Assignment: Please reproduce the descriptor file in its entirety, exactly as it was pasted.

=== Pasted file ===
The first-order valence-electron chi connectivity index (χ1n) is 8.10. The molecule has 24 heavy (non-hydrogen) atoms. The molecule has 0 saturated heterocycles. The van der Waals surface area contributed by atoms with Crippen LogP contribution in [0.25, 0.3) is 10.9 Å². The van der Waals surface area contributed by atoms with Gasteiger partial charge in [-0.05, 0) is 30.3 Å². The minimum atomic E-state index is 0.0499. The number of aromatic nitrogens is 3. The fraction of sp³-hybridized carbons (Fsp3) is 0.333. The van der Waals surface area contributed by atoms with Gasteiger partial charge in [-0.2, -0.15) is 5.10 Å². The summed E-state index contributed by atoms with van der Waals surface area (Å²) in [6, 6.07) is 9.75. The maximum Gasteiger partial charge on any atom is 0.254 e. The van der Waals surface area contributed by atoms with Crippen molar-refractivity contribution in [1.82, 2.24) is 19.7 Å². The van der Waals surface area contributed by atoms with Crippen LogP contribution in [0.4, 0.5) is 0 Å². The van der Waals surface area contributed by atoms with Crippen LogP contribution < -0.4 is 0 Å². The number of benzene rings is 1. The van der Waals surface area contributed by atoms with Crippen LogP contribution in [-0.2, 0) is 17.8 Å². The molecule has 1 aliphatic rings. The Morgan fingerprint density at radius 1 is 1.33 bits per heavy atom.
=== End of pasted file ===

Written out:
The first-order valence-electron chi connectivity index (χ1n) is 8.10. The molecule has 24 heavy (non-hydrogen) atoms. The molecule has 0 saturated heterocycles. The van der Waals surface area contributed by atoms with Crippen LogP contribution in [0.25, 0.3) is 10.9 Å². The van der Waals surface area contributed by atoms with Gasteiger partial charge in [-0.05, 0) is 30.3 Å². The minimum atomic E-state index is 0.0499. The number of aromatic nitrogens is 3. The fraction of sp³-hybridized carbons (Fsp3) is 0.333. The van der Waals surface area contributed by atoms with Gasteiger partial charge in [-0.2, -0.15) is 5.10 Å². The summed E-state index contributed by atoms with van der Waals surface area (Å²) in [6, 6.07) is 9.75. The maximum Gasteiger partial charge on any atom is 0.254 e. The van der Waals surface area contributed by atoms with Crippen molar-refractivity contribution in [1.82, 2.24) is 19.7 Å². The van der Waals surface area contributed by atoms with Crippen LogP contribution in [0.4, 0.5) is 0 Å². The van der Waals surface area contributed by atoms with Crippen LogP contribution < -0.4 is 0 Å². The number of benzene rings is 1. The van der Waals surface area contributed by atoms with Crippen LogP contribution in [-0.2, 0) is 17.8 Å². The molecule has 1 aliphatic rings. The Morgan fingerprint density at radius 1 is 1.33 bits per heavy atom.